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The Walking Dead's Connie Was the Best Newcomer of the TV Season

It's Lauren Ridloff's first major TV role, but you'd never know

The Walking Dead underwent enormous changes in Season 9, both in front of and behind the camera. Top-billed actor Andrew Lincoln departed, while executive producer Angela Kang took over as showrunner. Onscreen, a six-year time jump allowed the show to introduce a bunch of new characters. The splashiest of those new characters was skin suit-wearing psycho Alpha (Samantha Morton), who was as disturbingly intense as you wanted her to be. But she wasn't the breakout of the season. That honor goes to Connie, a deaf woman who's holding her own in the zombie apocalypse, played by deaf actress Lauren Ridloff.

Connie quickly proved her mettle during one of the season's best action sequences, rescuing an abandoned, crying baby from walkers and running into a zombie-infested cornfield. We experienced the scene from Connie's point of view, which added a thrilling dimension to the sequence, since we couldn't hear the zombies sneaking up on her. It was something that couldn't be done with a hearing character and opened up new possibilities for types of Walking Dead action scenes, an impressive feat for a show nine seasons in.

Gene Page/AMC

Connie also brought out new dynamics in old characters. When she went out on an adventure with Daryl (Norman Reedus), she was not shy about putting the tough guy in his place. Most people defer to Daryl unless they want to get beat up, but Connie would make decisions and leave him to catch up. Besides, if Daryl is gonna mumble while facing away from her, he's not talking to her, and she's not gonna hang on his every word; she's got stuff to do and no time to waste. We're betting there's going to be some romantic chemistry between the two of them when the show returns for Season 10. Daryl needs someone who's like him, but more so, and Connie is a woman of even fewer words than he is, and more decisive to boot.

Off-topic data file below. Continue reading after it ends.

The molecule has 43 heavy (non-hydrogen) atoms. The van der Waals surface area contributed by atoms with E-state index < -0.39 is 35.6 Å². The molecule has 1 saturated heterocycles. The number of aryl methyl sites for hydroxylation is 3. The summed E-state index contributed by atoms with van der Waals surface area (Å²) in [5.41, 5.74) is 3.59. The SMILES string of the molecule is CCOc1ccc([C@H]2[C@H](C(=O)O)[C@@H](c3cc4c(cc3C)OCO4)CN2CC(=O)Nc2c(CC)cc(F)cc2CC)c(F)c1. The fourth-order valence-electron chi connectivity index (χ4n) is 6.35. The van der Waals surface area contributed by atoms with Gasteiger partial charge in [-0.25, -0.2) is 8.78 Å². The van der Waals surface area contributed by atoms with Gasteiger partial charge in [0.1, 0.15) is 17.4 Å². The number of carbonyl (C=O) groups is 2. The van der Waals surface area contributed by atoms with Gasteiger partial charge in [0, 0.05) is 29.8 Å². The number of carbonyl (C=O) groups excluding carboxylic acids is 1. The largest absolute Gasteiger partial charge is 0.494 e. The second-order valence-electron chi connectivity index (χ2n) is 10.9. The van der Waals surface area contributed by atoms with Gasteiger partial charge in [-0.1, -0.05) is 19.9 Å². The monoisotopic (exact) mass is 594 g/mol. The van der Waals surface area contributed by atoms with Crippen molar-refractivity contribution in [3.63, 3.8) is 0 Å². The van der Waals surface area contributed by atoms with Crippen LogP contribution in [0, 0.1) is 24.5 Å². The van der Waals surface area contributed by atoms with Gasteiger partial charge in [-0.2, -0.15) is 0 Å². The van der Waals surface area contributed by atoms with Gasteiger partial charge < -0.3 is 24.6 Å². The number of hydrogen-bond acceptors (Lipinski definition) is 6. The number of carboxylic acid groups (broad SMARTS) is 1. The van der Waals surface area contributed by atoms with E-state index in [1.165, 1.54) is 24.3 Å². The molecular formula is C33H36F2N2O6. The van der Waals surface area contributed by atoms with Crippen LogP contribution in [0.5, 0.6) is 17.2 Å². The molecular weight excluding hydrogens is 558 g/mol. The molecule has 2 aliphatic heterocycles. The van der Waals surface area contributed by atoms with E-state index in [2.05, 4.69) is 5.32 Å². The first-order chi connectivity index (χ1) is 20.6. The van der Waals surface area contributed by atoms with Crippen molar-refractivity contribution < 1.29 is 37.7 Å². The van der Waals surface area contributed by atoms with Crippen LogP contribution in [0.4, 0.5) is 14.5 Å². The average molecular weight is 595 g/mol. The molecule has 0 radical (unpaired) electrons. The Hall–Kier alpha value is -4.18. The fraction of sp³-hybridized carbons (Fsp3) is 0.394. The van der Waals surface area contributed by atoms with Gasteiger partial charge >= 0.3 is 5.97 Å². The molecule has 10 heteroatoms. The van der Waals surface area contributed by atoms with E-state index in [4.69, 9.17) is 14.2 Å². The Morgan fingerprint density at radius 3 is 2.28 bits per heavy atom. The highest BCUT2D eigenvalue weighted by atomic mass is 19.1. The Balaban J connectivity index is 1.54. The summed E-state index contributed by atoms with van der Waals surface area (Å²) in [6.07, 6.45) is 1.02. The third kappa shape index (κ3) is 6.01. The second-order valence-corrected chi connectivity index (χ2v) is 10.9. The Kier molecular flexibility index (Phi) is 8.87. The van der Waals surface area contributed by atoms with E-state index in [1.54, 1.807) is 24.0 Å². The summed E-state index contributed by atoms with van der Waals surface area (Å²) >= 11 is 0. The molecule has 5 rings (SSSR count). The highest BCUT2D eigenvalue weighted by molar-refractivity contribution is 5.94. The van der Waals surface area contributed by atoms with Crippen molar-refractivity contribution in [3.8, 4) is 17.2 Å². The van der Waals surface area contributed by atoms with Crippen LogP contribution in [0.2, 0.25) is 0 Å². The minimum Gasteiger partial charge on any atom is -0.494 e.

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Connie has been a great addition to The Walking Dead at a crucial time of transformation, and the character might not have worked if not for Ridloff, who completely embodies the idea of a survivor. Ridloff is a newcomer to TV -- The Walking Dead is her first substantial TV role -- but she's already had success on Broadway, earning a Tony nomination last year for her performance in Children of a Lesser God. Before that, she was a kindergarten teacher turned stay-at-home mom who was tutoring the play's director on sign language when he cast her in the revival after she filled in on a table read with Joshua Jackson. It was her first professional theater role, and she got nominated for a Tony. Then she landed her first recurring role on a TV show, and it's on one of the biggest ones on air. She's just killing it. She's a 41-year-old rookie who can more than hold her own in scenes -- and even steal them -- with a star who makes $350k an episode.

It's incredible to see The Walking Dead not only have a deaf lead character but for her to be an important part of the ensemble. This is thanks in part to the writing, which provided the character with great material, but is mainly due to Ridloff, who is one of the stronger performers on the show and played a crucial role in revitalizing the series. We can't wait to see what she does next.


Because this is such a competitive category, TV Guide wanted to take this opportunity to shout-out all the runners-up who just barely missed out on the honor of Best Newcomer: In the Dark's Perry Mattfeld, whose unapologetic snark made us wish we were half as cool as Murphy; What We Do in the Shadows' Harvey Guillen, who brings so much heart to the FX vampire comedy; and The Umbrella Academy's Aidan Gallagher, who is so great at portraying a grown man in a teen's body we've had to Google the actor's age multiple times.